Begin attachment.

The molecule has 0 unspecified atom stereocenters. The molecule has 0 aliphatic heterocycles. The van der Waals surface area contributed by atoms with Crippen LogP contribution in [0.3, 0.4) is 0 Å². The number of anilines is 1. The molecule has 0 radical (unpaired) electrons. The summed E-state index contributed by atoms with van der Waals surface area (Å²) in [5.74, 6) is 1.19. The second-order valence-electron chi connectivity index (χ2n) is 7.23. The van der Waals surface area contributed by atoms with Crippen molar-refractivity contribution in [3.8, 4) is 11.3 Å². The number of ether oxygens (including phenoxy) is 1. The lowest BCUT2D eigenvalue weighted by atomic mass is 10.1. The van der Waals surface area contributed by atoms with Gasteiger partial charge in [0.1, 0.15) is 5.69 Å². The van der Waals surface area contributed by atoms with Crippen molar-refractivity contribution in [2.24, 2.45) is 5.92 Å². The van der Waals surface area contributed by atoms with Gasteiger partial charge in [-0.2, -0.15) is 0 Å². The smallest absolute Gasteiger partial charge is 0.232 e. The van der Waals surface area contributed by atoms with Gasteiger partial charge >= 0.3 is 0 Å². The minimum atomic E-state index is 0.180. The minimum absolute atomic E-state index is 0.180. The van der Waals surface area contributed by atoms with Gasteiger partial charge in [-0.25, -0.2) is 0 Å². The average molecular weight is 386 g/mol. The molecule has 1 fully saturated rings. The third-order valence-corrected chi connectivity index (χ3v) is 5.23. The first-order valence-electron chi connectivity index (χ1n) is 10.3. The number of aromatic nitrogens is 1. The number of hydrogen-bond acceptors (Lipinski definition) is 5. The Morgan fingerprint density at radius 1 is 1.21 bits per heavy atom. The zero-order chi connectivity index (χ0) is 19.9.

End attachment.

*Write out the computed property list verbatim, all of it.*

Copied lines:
The molecule has 0 unspecified atom stereocenters. The molecule has 0 aliphatic heterocycles. The van der Waals surface area contributed by atoms with Crippen LogP contribution in [0.3, 0.4) is 0 Å². The number of anilines is 1. The molecule has 0 radical (unpaired) electrons. The summed E-state index contributed by atoms with van der Waals surface area (Å²) in [5.74, 6) is 1.19. The second-order valence-electron chi connectivity index (χ2n) is 7.23. The van der Waals surface area contributed by atoms with Crippen molar-refractivity contribution in [3.8, 4) is 11.3 Å². The number of ether oxygens (including phenoxy) is 1. The lowest BCUT2D eigenvalue weighted by atomic mass is 10.1. The van der Waals surface area contributed by atoms with Gasteiger partial charge in [0.1, 0.15) is 5.69 Å². The van der Waals surface area contributed by atoms with Crippen molar-refractivity contribution in [2.24, 2.45) is 5.92 Å². The van der Waals surface area contributed by atoms with Gasteiger partial charge in [-0.2, -0.15) is 0 Å². The smallest absolute Gasteiger partial charge is 0.232 e. The van der Waals surface area contributed by atoms with Gasteiger partial charge >= 0.3 is 0 Å². The minimum atomic E-state index is 0.180. The minimum absolute atomic E-state index is 0.180. The van der Waals surface area contributed by atoms with Gasteiger partial charge in [-0.25, -0.2) is 0 Å². The average molecular weight is 386 g/mol. The molecule has 1 fully saturated rings. The third-order valence-corrected chi connectivity index (χ3v) is 5.23. The first-order valence-electron chi connectivity index (χ1n) is 10.3. The number of aromatic nitrogens is 1. The number of hydrogen-bond acceptors (Lipinski definition) is 5. The Morgan fingerprint density at radius 1 is 1.21 bits per heavy atom. The zero-order chi connectivity index (χ0) is 19.9.